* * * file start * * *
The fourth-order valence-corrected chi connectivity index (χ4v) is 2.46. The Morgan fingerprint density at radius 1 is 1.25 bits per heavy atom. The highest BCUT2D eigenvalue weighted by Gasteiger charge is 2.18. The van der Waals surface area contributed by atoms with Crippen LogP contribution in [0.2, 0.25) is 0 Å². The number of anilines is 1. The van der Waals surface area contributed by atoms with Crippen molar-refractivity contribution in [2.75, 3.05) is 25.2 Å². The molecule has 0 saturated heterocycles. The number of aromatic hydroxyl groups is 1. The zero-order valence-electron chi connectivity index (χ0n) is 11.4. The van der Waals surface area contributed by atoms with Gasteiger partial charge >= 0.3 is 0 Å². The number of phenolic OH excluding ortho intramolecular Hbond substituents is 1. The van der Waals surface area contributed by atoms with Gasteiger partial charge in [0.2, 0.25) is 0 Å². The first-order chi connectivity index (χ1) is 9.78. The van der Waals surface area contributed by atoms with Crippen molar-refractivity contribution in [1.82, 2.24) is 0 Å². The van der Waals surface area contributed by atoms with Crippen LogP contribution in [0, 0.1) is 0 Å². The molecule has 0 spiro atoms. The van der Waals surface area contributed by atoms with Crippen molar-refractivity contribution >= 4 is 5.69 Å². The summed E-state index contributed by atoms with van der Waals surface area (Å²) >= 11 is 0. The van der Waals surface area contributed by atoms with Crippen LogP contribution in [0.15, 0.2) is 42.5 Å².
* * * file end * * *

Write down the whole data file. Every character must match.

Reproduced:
The fourth-order valence-corrected chi connectivity index (χ4v) is 2.46. The Morgan fingerprint density at radius 1 is 1.25 bits per heavy atom. The highest BCUT2D eigenvalue weighted by Gasteiger charge is 2.18. The van der Waals surface area contributed by atoms with Crippen LogP contribution in [0.2, 0.25) is 0 Å². The number of anilines is 1. The van der Waals surface area contributed by atoms with Crippen molar-refractivity contribution in [2.75, 3.05) is 25.2 Å². The molecule has 0 saturated heterocycles. The number of aromatic hydroxyl groups is 1. The zero-order valence-electron chi connectivity index (χ0n) is 11.4. The van der Waals surface area contributed by atoms with Gasteiger partial charge >= 0.3 is 0 Å². The number of phenolic OH excluding ortho intramolecular Hbond substituents is 1. The van der Waals surface area contributed by atoms with Gasteiger partial charge in [0.2, 0.25) is 0 Å². The first-order chi connectivity index (χ1) is 9.78. The van der Waals surface area contributed by atoms with Crippen molar-refractivity contribution in [1.82, 2.24) is 0 Å². The van der Waals surface area contributed by atoms with Crippen LogP contribution in [0, 0.1) is 0 Å². The molecule has 0 spiro atoms. The van der Waals surface area contributed by atoms with Crippen molar-refractivity contribution >= 4 is 5.69 Å². The summed E-state index contributed by atoms with van der Waals surface area (Å²) >= 11 is 0. The van der Waals surface area contributed by atoms with Crippen LogP contribution in [0.15, 0.2) is 42.5 Å².